History of Voting Rights


Women lose right to vote

1777 - 1807

In New York, Massachusetts, New Hampshire, and New Jersey in earlier years had let women vote but they eventually took away that right. After 1807 women later was not able to vote.

U.S Constitution Adopted


There are harse arguments over who would or should
be allowed to vote. Slave states only allowed white men to vote and for white men who owned certain property.

Women Suffrage Movement

1865 - 1880

Southern white women created Confederate memorial societies to help keep the memory of "Lost Cause". Also, more new black women created thousands of organizations towards "uplifting the race"

14th Amendment


The 14th Amendment was ratified. This Amendment was the first to refer "citizens" and "voters" as male.

15th Amendment

1870 - 1965

The 15th Amendment gave African American men the right to vote.It stated that no U.S citizen should be denied because of their race or color. It didn't take full effect until some years later because of poll taxes. The amendment wasn't really used until after 1965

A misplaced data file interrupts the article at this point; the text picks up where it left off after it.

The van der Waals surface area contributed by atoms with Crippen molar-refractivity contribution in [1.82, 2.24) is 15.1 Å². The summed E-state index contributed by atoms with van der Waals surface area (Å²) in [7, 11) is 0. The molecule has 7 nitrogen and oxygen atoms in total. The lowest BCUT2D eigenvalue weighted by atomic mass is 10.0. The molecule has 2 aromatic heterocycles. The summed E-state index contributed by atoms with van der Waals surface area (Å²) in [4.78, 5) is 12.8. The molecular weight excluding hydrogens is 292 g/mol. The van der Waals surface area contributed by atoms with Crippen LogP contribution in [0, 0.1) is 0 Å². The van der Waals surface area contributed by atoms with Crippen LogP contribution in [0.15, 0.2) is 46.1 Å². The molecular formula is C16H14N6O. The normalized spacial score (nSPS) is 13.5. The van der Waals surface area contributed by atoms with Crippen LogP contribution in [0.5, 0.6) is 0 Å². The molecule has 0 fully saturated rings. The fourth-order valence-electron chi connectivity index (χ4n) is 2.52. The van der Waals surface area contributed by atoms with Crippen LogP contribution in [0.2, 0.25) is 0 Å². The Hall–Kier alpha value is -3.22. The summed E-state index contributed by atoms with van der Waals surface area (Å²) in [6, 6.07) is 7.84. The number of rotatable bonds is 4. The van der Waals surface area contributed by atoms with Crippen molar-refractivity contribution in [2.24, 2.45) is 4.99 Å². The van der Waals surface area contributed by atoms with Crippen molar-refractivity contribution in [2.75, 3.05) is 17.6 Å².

Civil Rights Movement

1960 - 1965

The Civil Rights Movement demanded voting rights for African-Americans. African Americans protested, marched, did petitions, etc. They went against many segregation laws and were beaten and nearly beaten to death for better rights.

Voting Rights Act takes effect


By the end of 1966, only 4 out of the 13 southern states have less than 50% of African-Americans registered to vote. In the later years, registration in Alabama grew a lot, from 50,000 in 1960 to more than 500,000 in 1990.

Voting rights and the criminal justice system


1.4 million black men are denied to vote because they served time in prison. In 5 states, including Florida more than one-in- four black men are disenfranchised.